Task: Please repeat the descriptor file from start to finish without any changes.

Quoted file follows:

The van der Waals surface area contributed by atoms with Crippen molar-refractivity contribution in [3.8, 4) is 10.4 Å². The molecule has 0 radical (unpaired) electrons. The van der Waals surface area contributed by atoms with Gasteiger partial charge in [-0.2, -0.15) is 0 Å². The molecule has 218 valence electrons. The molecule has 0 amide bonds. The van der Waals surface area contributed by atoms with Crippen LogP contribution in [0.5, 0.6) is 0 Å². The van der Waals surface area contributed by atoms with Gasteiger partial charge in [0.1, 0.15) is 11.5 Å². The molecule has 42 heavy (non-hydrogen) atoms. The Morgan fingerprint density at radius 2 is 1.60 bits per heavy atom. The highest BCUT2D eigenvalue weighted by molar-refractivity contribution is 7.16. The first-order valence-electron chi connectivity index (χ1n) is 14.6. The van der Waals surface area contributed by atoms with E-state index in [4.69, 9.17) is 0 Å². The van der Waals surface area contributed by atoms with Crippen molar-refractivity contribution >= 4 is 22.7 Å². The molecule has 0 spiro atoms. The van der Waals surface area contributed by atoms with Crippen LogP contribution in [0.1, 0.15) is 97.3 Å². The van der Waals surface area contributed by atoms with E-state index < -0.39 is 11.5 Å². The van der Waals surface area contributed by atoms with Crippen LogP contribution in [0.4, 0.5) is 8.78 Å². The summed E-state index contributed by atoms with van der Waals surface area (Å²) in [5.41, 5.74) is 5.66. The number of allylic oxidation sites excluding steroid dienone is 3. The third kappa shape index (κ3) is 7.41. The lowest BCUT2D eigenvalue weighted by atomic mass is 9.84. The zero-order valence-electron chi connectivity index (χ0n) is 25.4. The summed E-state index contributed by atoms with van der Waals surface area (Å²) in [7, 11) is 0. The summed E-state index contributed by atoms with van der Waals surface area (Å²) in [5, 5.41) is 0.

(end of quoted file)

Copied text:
The van der Waals surface area contributed by atoms with Crippen molar-refractivity contribution in [3.8, 4) is 10.4 Å². The molecule has 0 radical (unpaired) electrons. The van der Waals surface area contributed by atoms with Gasteiger partial charge in [-0.2, -0.15) is 0 Å². The molecule has 218 valence electrons. The molecule has 0 amide bonds. The van der Waals surface area contributed by atoms with Crippen LogP contribution in [0.5, 0.6) is 0 Å². The van der Waals surface area contributed by atoms with Gasteiger partial charge in [0.1, 0.15) is 11.5 Å². The molecule has 42 heavy (non-hydrogen) atoms. The Morgan fingerprint density at radius 2 is 1.60 bits per heavy atom. The highest BCUT2D eigenvalue weighted by molar-refractivity contribution is 7.16. The first-order valence-electron chi connectivity index (χ1n) is 14.6. The van der Waals surface area contributed by atoms with E-state index in [4.69, 9.17) is 0 Å². The van der Waals surface area contributed by atoms with Crippen molar-refractivity contribution >= 4 is 22.7 Å². The molecule has 0 spiro atoms. The van der Waals surface area contributed by atoms with Crippen LogP contribution in [0.1, 0.15) is 97.3 Å². The van der Waals surface area contributed by atoms with E-state index < -0.39 is 11.5 Å². The van der Waals surface area contributed by atoms with Crippen LogP contribution in [0.4, 0.5) is 8.78 Å². The summed E-state index contributed by atoms with van der Waals surface area (Å²) in [5.41, 5.74) is 5.66. The number of allylic oxidation sites excluding steroid dienone is 3. The third kappa shape index (κ3) is 7.41. The lowest BCUT2D eigenvalue weighted by atomic mass is 9.84. The zero-order valence-electron chi connectivity index (χ0n) is 25.4. The summed E-state index contributed by atoms with van der Waals surface area (Å²) in [7, 11) is 0. The summed E-state index contributed by atoms with van der Waals surface area (Å²) in [5, 5.41) is 0.